Maximinus was a Thracian tribesman “of frightening appearance and colossal size” who could smash stones with his bare hands and pull fully laden wagons unaided. Such feats impressed the emperor Severus who enlisted Maximinus into the imperial bodyguard whereupon he embarked on a distinguished military career. Eventually he achieved senior command in the massive Roman invasion of Persia in 232 AD, and three years later he became emperor himself in a military coup—the first common soldier ever to assume the imperial throne.
Supposedly more than seven feet tall (it is likely he had a pituitary disorder), Maximinus was surely one of Rome’s most extraordinary emperors. He campaigned across the Rhine and Danube for three years until a rebellion erupted in Africa and the snobbish senate engaged in civil war against him.
This is a narrative account of the life and times of the Thracian giant, from his humble origins up to and beyond the civil war of 238 AD. Replete with accounts of treachery, assassination, and civil war, Maximinus Thrax is written for enthusiasts of Roman history and warfare.
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SubtitleFrom Common Soldier to Emperor of Rome
AuthorBy Paul N. Pearson
Published23 May 2017
Dimensions6.13 x 9.25in.
Illustrations30 B&W illustrations.
—Philip Matyszak, author of Legionary: The Roman Soldier’s (Unofficial) Manual and Chronicle of the Roman Republic
“If Maximinus had not been a real flesh and blood character, Hollywood would probably have invented him—a physically massive man who rose from shepherd to emperor of Rome via the legions. In giving us the first modern biography of Maximinus, Paul Pearson delivers a lively and well-constructed account of a giant of a life, framed by the social, political and military upheavals of the age and informed by recent archaeological finds.”
—Stephen Dando-Collins, author of Legions of Rome, The Ides, and The Big Break
“With prodigious research and verve, Paul Pearson gives us the first modern biography of the giant soldier of Thrace who rose during turbulent times to become one of Rome’s least understood emperors.”
—Adrienne Mayor, author of The Poison King: The Life and Legend of Mithradates
“The Crisis of the Third Century—the Roman empire's near-death experience—deserves to be better understood by the general public. In telling the story of a literally larger-than-life emperor, Paul N. Pearson makes a strong case that Maximinus Thrax was a pivotal player in that crisis, as well as an intriguing figure in his own right.”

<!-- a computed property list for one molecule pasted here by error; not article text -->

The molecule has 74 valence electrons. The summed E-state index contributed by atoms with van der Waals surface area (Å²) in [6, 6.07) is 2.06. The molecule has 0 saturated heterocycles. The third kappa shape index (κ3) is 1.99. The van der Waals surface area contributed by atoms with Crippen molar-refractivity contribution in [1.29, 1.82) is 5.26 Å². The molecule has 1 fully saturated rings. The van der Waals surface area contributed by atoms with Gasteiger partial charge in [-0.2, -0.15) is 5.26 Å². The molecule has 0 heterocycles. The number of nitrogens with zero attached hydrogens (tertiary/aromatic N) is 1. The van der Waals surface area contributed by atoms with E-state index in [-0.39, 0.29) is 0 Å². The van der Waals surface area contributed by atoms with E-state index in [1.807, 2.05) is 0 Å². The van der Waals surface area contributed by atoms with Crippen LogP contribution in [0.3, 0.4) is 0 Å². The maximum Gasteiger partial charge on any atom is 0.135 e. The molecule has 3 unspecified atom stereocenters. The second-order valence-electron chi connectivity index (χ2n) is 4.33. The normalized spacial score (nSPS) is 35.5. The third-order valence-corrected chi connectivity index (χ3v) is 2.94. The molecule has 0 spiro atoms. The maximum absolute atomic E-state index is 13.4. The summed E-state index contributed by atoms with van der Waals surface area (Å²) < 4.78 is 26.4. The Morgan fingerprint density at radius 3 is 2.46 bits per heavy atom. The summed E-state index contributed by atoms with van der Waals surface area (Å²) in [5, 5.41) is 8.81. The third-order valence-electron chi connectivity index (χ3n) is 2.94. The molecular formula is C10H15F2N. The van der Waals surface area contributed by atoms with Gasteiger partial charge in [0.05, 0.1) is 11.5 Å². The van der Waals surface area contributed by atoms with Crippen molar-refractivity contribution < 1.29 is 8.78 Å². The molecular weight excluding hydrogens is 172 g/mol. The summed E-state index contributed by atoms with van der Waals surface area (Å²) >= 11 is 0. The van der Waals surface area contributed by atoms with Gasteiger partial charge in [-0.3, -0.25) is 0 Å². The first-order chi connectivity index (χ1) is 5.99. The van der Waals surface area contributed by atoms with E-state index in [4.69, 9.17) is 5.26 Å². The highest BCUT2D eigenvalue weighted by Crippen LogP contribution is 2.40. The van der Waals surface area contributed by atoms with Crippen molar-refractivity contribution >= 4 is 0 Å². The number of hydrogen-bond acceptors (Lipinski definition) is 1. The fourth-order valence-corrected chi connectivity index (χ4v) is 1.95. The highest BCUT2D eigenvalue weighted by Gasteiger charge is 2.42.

—Rob Goodman, author of Rome’s Last Citizen
“Impressively documented, written with insight and wry humor, and perfectly pitched for interested non-specialists, this lively biography describes the fascinating circumstances and significance of the career of a literal giant of the later Roman Empire. Displaying a scientific skill for sifting diverse evidence, Pearson shows how the short but eventful reign of Maximinus Thrax as Roman emperor is a linchpin for unlocking a historical mystery—the extended crisis of the third-century Roman Empire that changed the Western world.”
—Thomas R. Martin, Jeremiah O'Connor Professor in Classics, Holy Cross, author of Ancient Rome: from Romulus to Justinian
“A solidly researched and wide-ranging re-appraisal of a controversial figure in Roman history who is too often caricatured and cavalierly dismissed as a cruel, barbarian thug. Pearson’s book is written for the non-specialist, is appropriately critical in its assessments of conflicting source material, and does a fine job of contextualizing what little is actually known of the rise to absolute power of this extraordinary career soldier.”
—Jeremy B. Rutter, Professor of Classics Emeritus, Dartmouth College
“An enjoyable and accessible biography of a fascinating emperor. An excellent popular introduction to the third century crisis of the Roman Empire.”
—Harry Sidebottom, author of the Throne of the Caesars series
“Pearson has written a much-needed book on the emperor who was the first ‘low-born barbarian’ to rule Rome. Packed with information, this much-needed book sheds light on the beginning of what has become known as the ‘third-century crisis.’ Maximinus Thrax delves deep into this shadowy period of Roman history.”
—Ian Hughes, author of Patricians and Emperors: The Last Rulers of the Western Roman Empire
“Maximinus Thrax is a welcome addition to the growing number of scholarly works on the crisis of the soldier-emperors in the third century CE. Although the author describes his work as a narrative of events, this description does not quite do it justice: Pearson’s discusses a multitude of topics in his book, ranging from the authorship of the Scriptores Historiae Augustae (one of our main sources for the reign of Maximinus Thrax) to recent archaeological discoveries which shed new light on the military campaigns undertaken by the emperor during his brief reign.”
—Christopher Epplett, author of Gladiators: Deadly Arena Sports of Ancient Rome
“In this first comprehensive biography, a work of extensive research, Pearson draws on ancient histories, coins, statues, and archaeology to create a commendably fluid narrative that will intrigue Roman history enthusiasts…. Steeped in his subject, Pearson successfully illuminates this long-overlooked Roman emperor.”